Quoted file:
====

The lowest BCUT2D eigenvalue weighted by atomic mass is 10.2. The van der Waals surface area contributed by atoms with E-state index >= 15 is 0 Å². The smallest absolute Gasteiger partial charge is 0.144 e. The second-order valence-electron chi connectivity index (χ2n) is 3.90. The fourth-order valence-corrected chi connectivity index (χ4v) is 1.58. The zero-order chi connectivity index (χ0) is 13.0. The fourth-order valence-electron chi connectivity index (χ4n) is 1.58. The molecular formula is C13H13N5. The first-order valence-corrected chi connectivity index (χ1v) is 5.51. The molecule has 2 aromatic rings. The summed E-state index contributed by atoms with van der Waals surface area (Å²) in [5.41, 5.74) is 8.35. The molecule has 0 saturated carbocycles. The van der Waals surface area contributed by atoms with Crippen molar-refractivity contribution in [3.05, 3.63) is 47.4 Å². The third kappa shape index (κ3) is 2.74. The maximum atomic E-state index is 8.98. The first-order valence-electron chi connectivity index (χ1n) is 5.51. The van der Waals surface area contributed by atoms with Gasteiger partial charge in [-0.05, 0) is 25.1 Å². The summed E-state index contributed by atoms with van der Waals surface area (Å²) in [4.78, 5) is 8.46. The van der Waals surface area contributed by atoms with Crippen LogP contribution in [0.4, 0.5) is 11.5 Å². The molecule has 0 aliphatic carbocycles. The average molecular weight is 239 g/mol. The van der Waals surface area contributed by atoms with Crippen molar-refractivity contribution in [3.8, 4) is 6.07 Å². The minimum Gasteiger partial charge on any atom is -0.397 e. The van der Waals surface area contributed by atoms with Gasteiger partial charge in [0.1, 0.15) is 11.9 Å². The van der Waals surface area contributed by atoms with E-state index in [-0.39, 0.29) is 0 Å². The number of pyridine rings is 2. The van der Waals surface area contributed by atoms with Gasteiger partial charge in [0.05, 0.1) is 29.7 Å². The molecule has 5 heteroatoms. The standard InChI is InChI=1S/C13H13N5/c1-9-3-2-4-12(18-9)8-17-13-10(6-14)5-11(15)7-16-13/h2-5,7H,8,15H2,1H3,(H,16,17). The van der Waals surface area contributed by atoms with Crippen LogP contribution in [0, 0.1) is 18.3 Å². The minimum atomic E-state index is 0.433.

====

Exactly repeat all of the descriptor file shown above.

The lowest BCUT2D eigenvalue weighted by atomic mass is 10.2. The van der Waals surface area contributed by atoms with E-state index >= 15 is 0 Å². The smallest absolute Gasteiger partial charge is 0.144 e. The second-order valence-electron chi connectivity index (χ2n) is 3.90. The fourth-order valence-corrected chi connectivity index (χ4v) is 1.58. The zero-order chi connectivity index (χ0) is 13.0. The fourth-order valence-electron chi connectivity index (χ4n) is 1.58. The molecular formula is C13H13N5. The first-order valence-corrected chi connectivity index (χ1v) is 5.51. The molecule has 2 aromatic rings. The summed E-state index contributed by atoms with van der Waals surface area (Å²) in [5.41, 5.74) is 8.35. The molecule has 0 saturated carbocycles. The van der Waals surface area contributed by atoms with Crippen molar-refractivity contribution in [3.05, 3.63) is 47.4 Å². The third kappa shape index (κ3) is 2.74. The maximum atomic E-state index is 8.98. The first-order valence-electron chi connectivity index (χ1n) is 5.51. The van der Waals surface area contributed by atoms with Gasteiger partial charge in [-0.05, 0) is 25.1 Å². The summed E-state index contributed by atoms with van der Waals surface area (Å²) in [4.78, 5) is 8.46. The van der Waals surface area contributed by atoms with Crippen LogP contribution in [0.4, 0.5) is 11.5 Å². The molecule has 0 aliphatic carbocycles. The average molecular weight is 239 g/mol. The van der Waals surface area contributed by atoms with Crippen molar-refractivity contribution in [3.8, 4) is 6.07 Å². The minimum Gasteiger partial charge on any atom is -0.397 e. The van der Waals surface area contributed by atoms with Gasteiger partial charge in [0.1, 0.15) is 11.9 Å². The van der Waals surface area contributed by atoms with E-state index in [-0.39, 0.29) is 0 Å². The number of pyridine rings is 2. The van der Waals surface area contributed by atoms with Gasteiger partial charge in [0.05, 0.1) is 29.7 Å². The molecule has 5 heteroatoms. The standard InChI is InChI=1S/C13H13N5/c1-9-3-2-4-12(18-9)8-17-13-10(6-14)5-11(15)7-16-13/h2-5,7H,8,15H2,1H3,(H,16,17). The van der Waals surface area contributed by atoms with Crippen LogP contribution in [0, 0.1) is 18.3 Å². The minimum atomic E-state index is 0.433.